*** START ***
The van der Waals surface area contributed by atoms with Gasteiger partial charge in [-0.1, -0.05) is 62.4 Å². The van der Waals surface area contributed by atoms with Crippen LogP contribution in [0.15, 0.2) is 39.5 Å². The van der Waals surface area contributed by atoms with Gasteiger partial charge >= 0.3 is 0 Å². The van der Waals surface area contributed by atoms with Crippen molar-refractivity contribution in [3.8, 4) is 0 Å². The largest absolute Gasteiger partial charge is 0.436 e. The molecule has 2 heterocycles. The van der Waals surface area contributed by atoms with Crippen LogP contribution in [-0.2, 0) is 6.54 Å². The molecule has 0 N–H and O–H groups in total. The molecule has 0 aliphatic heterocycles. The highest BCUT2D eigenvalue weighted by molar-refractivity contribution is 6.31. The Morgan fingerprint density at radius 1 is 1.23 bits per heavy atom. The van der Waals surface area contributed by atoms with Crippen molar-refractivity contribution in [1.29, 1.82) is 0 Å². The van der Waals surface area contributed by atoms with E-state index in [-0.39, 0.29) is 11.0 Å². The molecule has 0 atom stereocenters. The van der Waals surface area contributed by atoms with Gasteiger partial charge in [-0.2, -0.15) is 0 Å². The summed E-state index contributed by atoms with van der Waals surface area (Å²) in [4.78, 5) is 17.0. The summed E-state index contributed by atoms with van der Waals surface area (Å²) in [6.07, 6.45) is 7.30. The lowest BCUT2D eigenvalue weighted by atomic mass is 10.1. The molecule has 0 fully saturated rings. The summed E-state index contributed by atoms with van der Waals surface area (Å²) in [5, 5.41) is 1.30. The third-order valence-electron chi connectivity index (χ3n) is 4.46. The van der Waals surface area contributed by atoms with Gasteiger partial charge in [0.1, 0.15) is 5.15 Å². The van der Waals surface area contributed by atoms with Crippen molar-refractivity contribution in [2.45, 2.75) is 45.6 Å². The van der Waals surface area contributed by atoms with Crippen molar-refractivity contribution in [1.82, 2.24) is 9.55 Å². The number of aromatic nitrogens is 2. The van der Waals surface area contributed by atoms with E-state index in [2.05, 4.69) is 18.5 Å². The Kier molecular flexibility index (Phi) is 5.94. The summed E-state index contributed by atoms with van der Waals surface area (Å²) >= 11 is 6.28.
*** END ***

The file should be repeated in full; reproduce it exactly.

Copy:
The van der Waals surface area contributed by atoms with Gasteiger partial charge in [-0.1, -0.05) is 62.4 Å². The van der Waals surface area contributed by atoms with Crippen LogP contribution in [0.15, 0.2) is 39.5 Å². The van der Waals surface area contributed by atoms with Gasteiger partial charge >= 0.3 is 0 Å². The van der Waals surface area contributed by atoms with Crippen molar-refractivity contribution in [3.8, 4) is 0 Å². The largest absolute Gasteiger partial charge is 0.436 e. The molecule has 2 heterocycles. The van der Waals surface area contributed by atoms with Crippen LogP contribution in [-0.2, 0) is 6.54 Å². The molecule has 0 N–H and O–H groups in total. The molecule has 0 aliphatic heterocycles. The highest BCUT2D eigenvalue weighted by molar-refractivity contribution is 6.31. The Morgan fingerprint density at radius 1 is 1.23 bits per heavy atom. The van der Waals surface area contributed by atoms with Crippen molar-refractivity contribution in [1.29, 1.82) is 0 Å². The van der Waals surface area contributed by atoms with E-state index in [-0.39, 0.29) is 11.0 Å². The molecule has 0 atom stereocenters. The van der Waals surface area contributed by atoms with Gasteiger partial charge in [-0.2, -0.15) is 0 Å². The summed E-state index contributed by atoms with van der Waals surface area (Å²) in [4.78, 5) is 17.0. The summed E-state index contributed by atoms with van der Waals surface area (Å²) in [6.07, 6.45) is 7.30. The lowest BCUT2D eigenvalue weighted by atomic mass is 10.1. The molecule has 0 fully saturated rings. The summed E-state index contributed by atoms with van der Waals surface area (Å²) in [5, 5.41) is 1.30. The third-order valence-electron chi connectivity index (χ3n) is 4.46. The van der Waals surface area contributed by atoms with Gasteiger partial charge in [0.1, 0.15) is 5.15 Å². The van der Waals surface area contributed by atoms with Crippen molar-refractivity contribution in [2.45, 2.75) is 45.6 Å². The van der Waals surface area contributed by atoms with Crippen molar-refractivity contribution in [1.82, 2.24) is 9.55 Å². The number of aromatic nitrogens is 2. The van der Waals surface area contributed by atoms with E-state index in [2.05, 4.69) is 18.5 Å². The Kier molecular flexibility index (Phi) is 5.94. The summed E-state index contributed by atoms with van der Waals surface area (Å²) >= 11 is 6.28.